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Strong willed kids are a lot. It’s as though they were born to not only rock the boat, but crash it into an iceberg.

Yes, they’re a lot—of everything.

Their voice ricochets off of walls and it’s surprising glass doesn’t shatter.

If you take out their batteries, they still run wildly—literally never running out of energy.

Their emotions are more colorful than any rainbow.

They are more persistent than an old, grumpy bull.

They were born with an opinion—about everything.

Parenting one of these tiny torpedoes is grueling . . . because they’re a lot.

RELATED: The Mama of a Wild Child is Trying Harder Than You Know

But after parenting (or trying to at least) one of these feisty little darlings, I’ve also learned that they need a lot.

Of our time,

Undivided attention,

Space to jump, run, and tumble,

Silence to make their own decisions,

Hugs and kisses,

Nurturing,

Unconditional love,

And direction.

RELATED: In Defense of the Wild Child

Sometimes giving all of this and more to our strong-willed child is not only exhausting, but it also feels overwhelming.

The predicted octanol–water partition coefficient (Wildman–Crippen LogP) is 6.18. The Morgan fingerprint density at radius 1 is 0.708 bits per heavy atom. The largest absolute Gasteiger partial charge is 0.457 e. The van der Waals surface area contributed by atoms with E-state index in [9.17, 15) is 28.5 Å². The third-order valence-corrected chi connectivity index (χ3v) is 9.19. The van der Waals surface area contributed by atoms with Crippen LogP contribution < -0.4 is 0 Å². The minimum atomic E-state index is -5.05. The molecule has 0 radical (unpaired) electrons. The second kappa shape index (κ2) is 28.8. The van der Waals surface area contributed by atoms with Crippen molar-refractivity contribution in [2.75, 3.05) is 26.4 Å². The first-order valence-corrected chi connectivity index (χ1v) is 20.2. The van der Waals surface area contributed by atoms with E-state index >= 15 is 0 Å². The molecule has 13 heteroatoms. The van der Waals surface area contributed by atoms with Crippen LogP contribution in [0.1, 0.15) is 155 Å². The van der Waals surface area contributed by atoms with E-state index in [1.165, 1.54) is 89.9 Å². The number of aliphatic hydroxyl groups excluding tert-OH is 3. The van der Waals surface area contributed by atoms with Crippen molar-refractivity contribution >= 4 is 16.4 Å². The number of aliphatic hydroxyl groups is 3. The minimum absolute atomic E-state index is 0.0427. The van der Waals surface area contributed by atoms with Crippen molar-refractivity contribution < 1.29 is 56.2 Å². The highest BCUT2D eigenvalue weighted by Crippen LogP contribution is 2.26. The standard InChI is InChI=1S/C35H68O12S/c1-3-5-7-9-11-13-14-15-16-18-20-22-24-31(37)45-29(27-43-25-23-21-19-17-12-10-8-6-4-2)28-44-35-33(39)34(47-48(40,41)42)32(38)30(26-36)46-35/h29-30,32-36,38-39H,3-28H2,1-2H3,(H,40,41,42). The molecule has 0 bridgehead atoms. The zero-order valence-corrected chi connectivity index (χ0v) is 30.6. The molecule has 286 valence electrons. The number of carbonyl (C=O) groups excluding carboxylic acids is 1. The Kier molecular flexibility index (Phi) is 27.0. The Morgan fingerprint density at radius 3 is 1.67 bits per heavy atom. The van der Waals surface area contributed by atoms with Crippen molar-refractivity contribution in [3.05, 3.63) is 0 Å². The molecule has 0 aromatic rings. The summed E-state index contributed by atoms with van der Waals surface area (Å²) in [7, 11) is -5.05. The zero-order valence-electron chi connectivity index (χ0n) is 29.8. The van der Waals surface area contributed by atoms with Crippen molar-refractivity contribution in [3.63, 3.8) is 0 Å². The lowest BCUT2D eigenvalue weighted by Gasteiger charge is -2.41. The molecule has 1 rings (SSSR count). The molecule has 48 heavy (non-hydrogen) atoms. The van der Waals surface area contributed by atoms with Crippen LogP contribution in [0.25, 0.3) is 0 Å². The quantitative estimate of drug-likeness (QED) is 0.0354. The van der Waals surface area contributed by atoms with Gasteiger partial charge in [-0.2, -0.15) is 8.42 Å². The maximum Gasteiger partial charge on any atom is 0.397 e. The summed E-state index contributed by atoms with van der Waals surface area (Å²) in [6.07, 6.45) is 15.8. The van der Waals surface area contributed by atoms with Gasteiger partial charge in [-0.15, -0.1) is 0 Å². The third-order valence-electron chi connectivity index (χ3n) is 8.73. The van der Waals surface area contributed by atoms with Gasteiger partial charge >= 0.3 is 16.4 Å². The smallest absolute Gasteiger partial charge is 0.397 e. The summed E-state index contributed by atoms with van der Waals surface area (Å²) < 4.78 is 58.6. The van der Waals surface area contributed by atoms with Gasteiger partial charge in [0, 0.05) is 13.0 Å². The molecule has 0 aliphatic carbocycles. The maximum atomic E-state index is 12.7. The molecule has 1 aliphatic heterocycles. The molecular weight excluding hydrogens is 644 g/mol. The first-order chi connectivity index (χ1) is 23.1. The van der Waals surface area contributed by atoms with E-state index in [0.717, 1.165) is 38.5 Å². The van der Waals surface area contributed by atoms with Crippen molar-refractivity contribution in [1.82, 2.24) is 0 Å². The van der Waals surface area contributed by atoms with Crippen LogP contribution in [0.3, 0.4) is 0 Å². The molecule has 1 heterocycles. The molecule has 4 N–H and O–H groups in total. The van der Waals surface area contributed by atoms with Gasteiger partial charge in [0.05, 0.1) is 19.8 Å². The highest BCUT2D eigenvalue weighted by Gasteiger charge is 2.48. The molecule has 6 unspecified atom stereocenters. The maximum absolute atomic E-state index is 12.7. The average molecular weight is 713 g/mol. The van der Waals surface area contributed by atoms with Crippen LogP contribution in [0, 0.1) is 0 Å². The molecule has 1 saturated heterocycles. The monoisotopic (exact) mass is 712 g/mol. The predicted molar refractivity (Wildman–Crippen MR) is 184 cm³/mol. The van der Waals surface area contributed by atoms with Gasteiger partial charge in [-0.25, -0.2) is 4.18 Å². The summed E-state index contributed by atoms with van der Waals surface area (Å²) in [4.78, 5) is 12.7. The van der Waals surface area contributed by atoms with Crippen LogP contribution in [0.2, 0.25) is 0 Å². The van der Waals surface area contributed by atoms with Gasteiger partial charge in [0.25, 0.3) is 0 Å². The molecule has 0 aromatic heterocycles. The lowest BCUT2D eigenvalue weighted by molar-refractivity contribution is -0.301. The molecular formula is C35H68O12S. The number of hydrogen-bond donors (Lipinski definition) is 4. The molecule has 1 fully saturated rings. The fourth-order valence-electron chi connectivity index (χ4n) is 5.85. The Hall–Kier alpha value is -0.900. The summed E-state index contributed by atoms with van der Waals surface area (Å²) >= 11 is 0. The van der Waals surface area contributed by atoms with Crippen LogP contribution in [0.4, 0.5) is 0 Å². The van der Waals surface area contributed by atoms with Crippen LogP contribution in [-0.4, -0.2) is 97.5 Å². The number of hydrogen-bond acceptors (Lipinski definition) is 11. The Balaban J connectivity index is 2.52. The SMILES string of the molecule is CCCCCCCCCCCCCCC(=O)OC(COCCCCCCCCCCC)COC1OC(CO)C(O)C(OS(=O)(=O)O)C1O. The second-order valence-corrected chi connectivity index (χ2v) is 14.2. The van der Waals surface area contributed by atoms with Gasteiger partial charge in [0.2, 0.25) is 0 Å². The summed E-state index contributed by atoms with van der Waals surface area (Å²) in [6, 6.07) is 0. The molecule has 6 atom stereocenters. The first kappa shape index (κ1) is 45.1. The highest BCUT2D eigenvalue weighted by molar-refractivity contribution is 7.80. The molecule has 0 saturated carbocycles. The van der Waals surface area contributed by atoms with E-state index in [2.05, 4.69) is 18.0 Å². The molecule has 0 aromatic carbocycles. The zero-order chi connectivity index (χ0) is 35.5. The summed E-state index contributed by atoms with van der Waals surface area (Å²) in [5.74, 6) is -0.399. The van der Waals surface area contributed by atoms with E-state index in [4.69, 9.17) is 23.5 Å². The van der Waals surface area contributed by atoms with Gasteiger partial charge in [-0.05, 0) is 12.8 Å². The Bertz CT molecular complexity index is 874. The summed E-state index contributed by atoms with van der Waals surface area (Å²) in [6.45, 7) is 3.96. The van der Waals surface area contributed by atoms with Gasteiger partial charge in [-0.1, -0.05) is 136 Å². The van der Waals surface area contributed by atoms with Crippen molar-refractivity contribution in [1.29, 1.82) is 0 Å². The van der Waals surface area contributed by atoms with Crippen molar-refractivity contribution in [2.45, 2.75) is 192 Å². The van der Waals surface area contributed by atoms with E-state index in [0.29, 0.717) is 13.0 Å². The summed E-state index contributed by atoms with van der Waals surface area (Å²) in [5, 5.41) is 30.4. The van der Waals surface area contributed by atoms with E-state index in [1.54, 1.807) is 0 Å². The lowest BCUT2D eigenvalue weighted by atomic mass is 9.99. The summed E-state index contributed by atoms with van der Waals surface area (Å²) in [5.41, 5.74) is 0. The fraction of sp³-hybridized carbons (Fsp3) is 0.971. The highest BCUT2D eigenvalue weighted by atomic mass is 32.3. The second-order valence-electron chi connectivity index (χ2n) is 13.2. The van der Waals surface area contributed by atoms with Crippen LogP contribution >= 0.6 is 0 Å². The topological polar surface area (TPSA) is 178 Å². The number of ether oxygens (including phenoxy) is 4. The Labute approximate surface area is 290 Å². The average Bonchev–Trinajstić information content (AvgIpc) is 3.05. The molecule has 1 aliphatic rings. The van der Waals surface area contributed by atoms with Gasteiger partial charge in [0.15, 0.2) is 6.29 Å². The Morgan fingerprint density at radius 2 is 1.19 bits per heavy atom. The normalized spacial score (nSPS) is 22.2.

We question.

We doubt.

We feel guilty.

The stress-filled knots in our shoulders grow tighter each day.

And worse, we think we’re failing.

Yes, the strong-willed child is a lot. And they need a lot.

RELATED: To the Mom of a Difficult Child, What if You’re Raising a Peter?

But if we just continue to give them our best (even though that may look different on some days), just think about what they will grow up and give to the world.

It’s something I am willing to bet will be worth the struggle.

Because our strong-willed kids, they weren’t just born to rock the boat, they were born to build a new one.

 

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Angela Anagnost-Repke

Angela-Anagnost Repke is a writer and writing instructor dedicated to raising two empathetic children. She hopes that her graduate degrees in English and counseling help her do just that. Since the pandemic, Angela and her family have been rejuvenated by nature and moved to northern Michigan to allow the waves of Lake Michigan to calm their spirits. She has been published in Good Housekeeping, Good Morning America, ABC News, Parents, Romper, and many more. She is currently at-work on her nonfiction parenting book, Wild Things by Nature: How an Unscientific Parent Can Give Nature to Their Wild Things. Follow Angela on Twitter, Facebook and Instagram  

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